Although he doesn't look the part, the Thorpe Award semi-finalist is wonderful in run-support. His form tackling needs improvement but that doesn't stop him from always finding away to get the ball carrier on the ground. Expect him to be selected in the mid-late 1st round.
5. Rahim Moore, Junior - UCLA
-Moore was an interception machine as a Bruin, posting 14 picks in three years including 10 as a Sophomore alone. His tremendous ball-skills make him the most sought after safety in the class of 2011 - a good position to hold with the current need for safeties relatively high. At 6'0" and 202lbs, you can imagine that his run support skills aren't quite up to par. He's no Eric Berry by any means, but he should be a late 1st round pick and an opening day starter regardless.
6. Aaron Williams, Junior - Texas
-The sizely Junior from Round Rock brings to the board the build of a free safety with the coverage essentials of a cornerback. Williams's form tackling is of near-perfect technique. He uses his 200lb body to his utmost advantage in upending the few receivers who manage to catch the ball against him. 4 career INTs don't tell an accurate story of his ball-hawking abilities as he earned a reputation as one of the least targeted cornerbacks in the country.
7. DeAndre McDaniel, Senior - Clemson
-I wouldn't be one to sleep on this all-purpose playmaker. Although McDaniel showed a bit of a drop off during his Senior year, including a variety of disciplinary issues, he still proved he can play up to the level of the nation's dominant safeties. The statistical dream recorded 15 career interceptions (more than anyone on this list) and 275 tackles, including 98 in his Junior year alone. DeAndre McDaniel is clearly a gifted athlete who will likely be selected in the mid-2nd round with potential to slide into the late-1st with a little good fortune.
8. Jimmy Smith, Senior - Colorado
-Large, lanky, reliable in all coverages"¦sounds like Smith is going to be a pretty solid starter at the next level. The only thing anchoring Jimmy's draft stock is his lack of statistical production. Only 3 picks ranging over a 4-year career aren't exactly what I'd describe as impressive numbers. However, one stat that doesn't show up on most sheets is his efficiency in man-coverage. During his Junior season, Smith allowed merely 11 pass completions while locked onto a man. That's a Revis-esc comparison.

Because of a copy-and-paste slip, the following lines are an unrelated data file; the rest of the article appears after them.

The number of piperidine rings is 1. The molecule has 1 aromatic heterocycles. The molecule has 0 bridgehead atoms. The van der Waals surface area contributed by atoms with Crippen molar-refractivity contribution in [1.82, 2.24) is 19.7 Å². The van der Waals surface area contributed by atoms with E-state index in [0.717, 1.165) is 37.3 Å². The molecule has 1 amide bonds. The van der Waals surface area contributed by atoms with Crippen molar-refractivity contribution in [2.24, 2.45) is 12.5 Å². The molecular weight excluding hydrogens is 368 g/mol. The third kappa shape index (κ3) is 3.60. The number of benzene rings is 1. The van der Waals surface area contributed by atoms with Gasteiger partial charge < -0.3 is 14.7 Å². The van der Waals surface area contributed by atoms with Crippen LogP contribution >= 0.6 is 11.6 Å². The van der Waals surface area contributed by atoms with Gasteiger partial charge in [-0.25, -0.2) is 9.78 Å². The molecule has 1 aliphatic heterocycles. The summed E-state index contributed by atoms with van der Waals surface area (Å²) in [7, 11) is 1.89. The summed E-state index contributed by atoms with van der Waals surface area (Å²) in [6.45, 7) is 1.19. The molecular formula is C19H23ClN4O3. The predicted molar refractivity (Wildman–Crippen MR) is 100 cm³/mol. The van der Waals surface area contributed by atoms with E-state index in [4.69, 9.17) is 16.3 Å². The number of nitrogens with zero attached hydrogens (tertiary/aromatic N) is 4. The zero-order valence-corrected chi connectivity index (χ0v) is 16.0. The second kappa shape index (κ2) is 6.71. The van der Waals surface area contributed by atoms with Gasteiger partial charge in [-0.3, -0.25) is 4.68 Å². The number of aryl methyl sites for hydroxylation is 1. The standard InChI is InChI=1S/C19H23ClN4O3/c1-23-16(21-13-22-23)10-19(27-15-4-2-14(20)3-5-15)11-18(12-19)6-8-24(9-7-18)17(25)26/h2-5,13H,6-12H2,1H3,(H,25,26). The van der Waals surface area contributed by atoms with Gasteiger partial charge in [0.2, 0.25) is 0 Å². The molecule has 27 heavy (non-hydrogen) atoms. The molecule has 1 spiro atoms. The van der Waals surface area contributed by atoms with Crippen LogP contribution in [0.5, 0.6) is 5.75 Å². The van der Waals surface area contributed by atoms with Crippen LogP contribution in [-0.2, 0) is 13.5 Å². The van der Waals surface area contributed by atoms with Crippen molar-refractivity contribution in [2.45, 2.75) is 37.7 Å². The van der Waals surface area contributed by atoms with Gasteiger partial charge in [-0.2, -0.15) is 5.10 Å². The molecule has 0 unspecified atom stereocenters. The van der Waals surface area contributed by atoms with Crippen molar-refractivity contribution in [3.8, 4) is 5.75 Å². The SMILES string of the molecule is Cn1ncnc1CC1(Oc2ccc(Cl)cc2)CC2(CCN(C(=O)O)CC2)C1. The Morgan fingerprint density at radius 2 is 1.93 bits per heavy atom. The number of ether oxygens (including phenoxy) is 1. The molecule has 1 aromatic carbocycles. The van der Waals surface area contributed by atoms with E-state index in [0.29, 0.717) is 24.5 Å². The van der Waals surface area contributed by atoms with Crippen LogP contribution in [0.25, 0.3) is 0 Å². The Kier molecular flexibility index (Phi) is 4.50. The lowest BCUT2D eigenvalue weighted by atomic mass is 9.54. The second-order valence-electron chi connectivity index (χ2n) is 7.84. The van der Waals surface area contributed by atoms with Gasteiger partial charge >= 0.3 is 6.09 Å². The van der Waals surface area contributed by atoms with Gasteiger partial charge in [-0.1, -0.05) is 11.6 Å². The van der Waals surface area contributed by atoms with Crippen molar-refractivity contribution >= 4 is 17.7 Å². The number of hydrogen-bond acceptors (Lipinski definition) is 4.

9. Ahmad Black, Senior - Florida
-Let's go ahead and start with the negatives. Black is severely undersized and had horrific combine and pro-day workouts. Flip-side: Much like his UF produced brethren, Joe Haden, Black's 40-time is in no way, shape, or form reflective of his game speed. His ball skills and rout reading are exceptional, apparent as he posted 13 interceptions for over 300 yards and 3 scores over the span of his career. Making big play after big play in conference where toughness is as sought-after as talent earned Black high honors from the coaches of the SEC, who made him a 1st Team All-Conference selection.
10. Brandon Burton, Junior
- Utah-There were so many fine players worthy of this final spot that I tore myself up trying to choose just one. There are several factors that make me a believer in Burton: Great quickness, fox-like instincts, and near-perfect technique reinforce 1st round talks. Although not ideal, his size is more than adequate to play well in the NFL and he knows how to use it to upend ball carriers. The NFL Combine and pro-day workouts didn't exactly bolster Brandon's stock. He performed sloppily in the various position drills and didn't match his 40-time to his game speed. Nevertheless, don't expect him to slip out of the early 2nd. Additional props to Curtis Brown, Kendric Burney, Deunta Williams, and Tyler Sash for narrowly missing out on this list.